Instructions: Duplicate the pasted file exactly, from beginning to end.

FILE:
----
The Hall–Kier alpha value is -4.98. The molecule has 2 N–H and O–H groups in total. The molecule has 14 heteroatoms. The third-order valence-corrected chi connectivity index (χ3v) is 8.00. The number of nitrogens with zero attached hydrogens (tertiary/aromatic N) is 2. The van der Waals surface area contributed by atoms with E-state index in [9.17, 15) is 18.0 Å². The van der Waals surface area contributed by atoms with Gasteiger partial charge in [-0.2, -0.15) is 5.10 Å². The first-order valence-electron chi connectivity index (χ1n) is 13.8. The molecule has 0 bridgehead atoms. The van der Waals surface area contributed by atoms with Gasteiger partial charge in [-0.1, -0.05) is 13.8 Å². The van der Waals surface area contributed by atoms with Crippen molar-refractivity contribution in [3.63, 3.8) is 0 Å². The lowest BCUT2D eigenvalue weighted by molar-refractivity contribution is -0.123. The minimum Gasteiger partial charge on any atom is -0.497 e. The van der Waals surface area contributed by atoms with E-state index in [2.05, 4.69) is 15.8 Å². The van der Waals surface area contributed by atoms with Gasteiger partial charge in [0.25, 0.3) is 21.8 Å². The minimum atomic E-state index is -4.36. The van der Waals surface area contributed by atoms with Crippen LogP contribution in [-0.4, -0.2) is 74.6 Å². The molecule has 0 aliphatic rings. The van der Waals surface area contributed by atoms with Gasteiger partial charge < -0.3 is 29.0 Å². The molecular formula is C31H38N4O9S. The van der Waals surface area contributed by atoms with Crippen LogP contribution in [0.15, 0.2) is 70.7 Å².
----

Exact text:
The Hall–Kier alpha value is -4.98. The molecule has 2 N–H and O–H groups in total. The molecule has 14 heteroatoms. The third-order valence-corrected chi connectivity index (χ3v) is 8.00. The number of nitrogens with zero attached hydrogens (tertiary/aromatic N) is 2. The van der Waals surface area contributed by atoms with E-state index in [9.17, 15) is 18.0 Å². The van der Waals surface area contributed by atoms with Gasteiger partial charge in [-0.2, -0.15) is 5.10 Å². The first-order valence-electron chi connectivity index (χ1n) is 13.8. The molecule has 0 bridgehead atoms. The van der Waals surface area contributed by atoms with Gasteiger partial charge in [-0.1, -0.05) is 13.8 Å². The van der Waals surface area contributed by atoms with Crippen molar-refractivity contribution in [3.63, 3.8) is 0 Å². The lowest BCUT2D eigenvalue weighted by molar-refractivity contribution is -0.123. The minimum Gasteiger partial charge on any atom is -0.497 e. The van der Waals surface area contributed by atoms with E-state index in [2.05, 4.69) is 15.8 Å². The van der Waals surface area contributed by atoms with Gasteiger partial charge in [0.25, 0.3) is 21.8 Å². The minimum atomic E-state index is -4.36. The van der Waals surface area contributed by atoms with Crippen LogP contribution in [-0.4, -0.2) is 74.6 Å². The molecule has 0 aliphatic rings. The van der Waals surface area contributed by atoms with Gasteiger partial charge < -0.3 is 29.0 Å². The molecular formula is C31H38N4O9S. The van der Waals surface area contributed by atoms with Crippen LogP contribution in [0.15, 0.2) is 70.7 Å².